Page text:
An article Monday misstated the location and reopening date of Alexandria's Cora Kelly School. It is in the northeast part of the city and was reopened in 1980.

When the Cora Kelly Elementary School in Alexandria's West End reopened in September as a magnet school, Superintendent Robert W. Peebles regarded it as central to the success of the city's public school system.

As the city's first school with an emphasis on science, math and technology, it is open to students from all parts of the city. It is the only elementary magnet school in the area.

The school was designed in part to achieve a more racially mixed student population in the school system. Originally expected to have 500 students, it has 628.

"I think it's been a teriffic success," said Lou Cook, chairman of the School Board. "We only need a few more rooms."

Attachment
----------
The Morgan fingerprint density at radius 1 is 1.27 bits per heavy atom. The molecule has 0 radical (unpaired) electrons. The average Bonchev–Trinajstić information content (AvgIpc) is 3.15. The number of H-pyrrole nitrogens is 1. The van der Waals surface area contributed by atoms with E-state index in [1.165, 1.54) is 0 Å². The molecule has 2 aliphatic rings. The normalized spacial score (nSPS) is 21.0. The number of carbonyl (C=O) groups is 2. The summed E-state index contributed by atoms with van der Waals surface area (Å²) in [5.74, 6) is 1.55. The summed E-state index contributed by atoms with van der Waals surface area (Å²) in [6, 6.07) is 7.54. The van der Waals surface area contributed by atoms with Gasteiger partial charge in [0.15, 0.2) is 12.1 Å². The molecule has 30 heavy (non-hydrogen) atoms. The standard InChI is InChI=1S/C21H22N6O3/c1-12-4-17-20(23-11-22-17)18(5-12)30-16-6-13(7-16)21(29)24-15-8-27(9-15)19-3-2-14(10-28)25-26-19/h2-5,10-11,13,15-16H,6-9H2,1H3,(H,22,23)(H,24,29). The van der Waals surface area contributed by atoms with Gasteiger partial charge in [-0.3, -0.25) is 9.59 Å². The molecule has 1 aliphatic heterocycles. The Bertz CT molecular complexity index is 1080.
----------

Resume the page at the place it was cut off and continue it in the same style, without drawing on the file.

Kelly was closed in the mid-'70s after it was repeatedly damaged by floods. But residents of the neighborhood considered it a major loss to the community, so the board voted in 1983 to open it last year as a special school.

Before the school was closed, many Alexandria parents had objected to the fact that Kelly required the longest bus ride in the city after a 1973 desegregation plan was implemented.

More than 70 percent of the students at the school are black, according to Cook, and many are from the immediate neighborhood.

School officials say they hope the unique program will attract more students from the rest of the city in the next few years and that the racial imbalance will even out.